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Sand blackberry is a Florida native with beautiful blooms that provide food for a variety of wildlife. Sand blackberry starts to bloom in late winter and slows down once the heat of summer sets in.

The flowers are a very important source of nectar for bees and butterflies because during the late winter little else is blooming.  As soon as the first bloom opens a bee will alight upon it for its first sip of nectar after a long, hard, winter of scarce nectar sources. Once the bees, and butterflies, have pollinated the blossoms the fruit starts to grow and ripen.  By late spring the blackberries begin to turn red and then dark purple.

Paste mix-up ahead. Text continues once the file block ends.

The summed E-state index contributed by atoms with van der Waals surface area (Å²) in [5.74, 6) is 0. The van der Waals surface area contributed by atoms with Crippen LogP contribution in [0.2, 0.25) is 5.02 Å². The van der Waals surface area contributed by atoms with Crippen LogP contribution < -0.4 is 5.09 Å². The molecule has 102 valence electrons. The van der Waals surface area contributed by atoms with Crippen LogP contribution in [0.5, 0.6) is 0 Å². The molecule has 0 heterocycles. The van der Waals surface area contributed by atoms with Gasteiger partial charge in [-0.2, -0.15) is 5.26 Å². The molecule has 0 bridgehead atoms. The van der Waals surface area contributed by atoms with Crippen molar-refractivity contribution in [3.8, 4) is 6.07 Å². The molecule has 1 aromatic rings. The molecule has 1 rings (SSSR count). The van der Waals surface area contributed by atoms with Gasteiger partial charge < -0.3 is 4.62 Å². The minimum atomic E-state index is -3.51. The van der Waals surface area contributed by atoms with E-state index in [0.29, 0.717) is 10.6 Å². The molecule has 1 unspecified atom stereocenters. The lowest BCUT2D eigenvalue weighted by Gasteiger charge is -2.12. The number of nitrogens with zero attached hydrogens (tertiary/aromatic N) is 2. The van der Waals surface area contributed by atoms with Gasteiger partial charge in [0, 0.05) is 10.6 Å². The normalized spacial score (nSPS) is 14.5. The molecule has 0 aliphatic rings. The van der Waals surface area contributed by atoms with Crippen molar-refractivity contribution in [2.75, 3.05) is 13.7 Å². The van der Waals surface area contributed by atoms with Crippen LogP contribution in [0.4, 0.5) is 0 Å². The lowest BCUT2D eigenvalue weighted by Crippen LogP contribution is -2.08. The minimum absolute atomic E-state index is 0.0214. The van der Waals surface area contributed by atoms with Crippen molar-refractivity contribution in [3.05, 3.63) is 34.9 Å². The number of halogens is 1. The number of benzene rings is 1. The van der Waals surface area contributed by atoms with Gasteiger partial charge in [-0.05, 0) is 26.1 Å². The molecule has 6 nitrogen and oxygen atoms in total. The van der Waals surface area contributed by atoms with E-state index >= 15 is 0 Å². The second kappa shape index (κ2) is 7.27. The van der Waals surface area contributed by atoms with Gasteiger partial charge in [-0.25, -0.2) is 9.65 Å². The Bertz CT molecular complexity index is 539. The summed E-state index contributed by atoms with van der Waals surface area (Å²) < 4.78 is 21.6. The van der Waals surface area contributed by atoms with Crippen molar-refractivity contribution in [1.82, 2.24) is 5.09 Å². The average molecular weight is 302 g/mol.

Sand blackberry grows in dry sites such as sandhills, flatwoods, pinelands, roadsides, disturbed clearings, fencerows, and thickets.

Source: Sharon’s Florida

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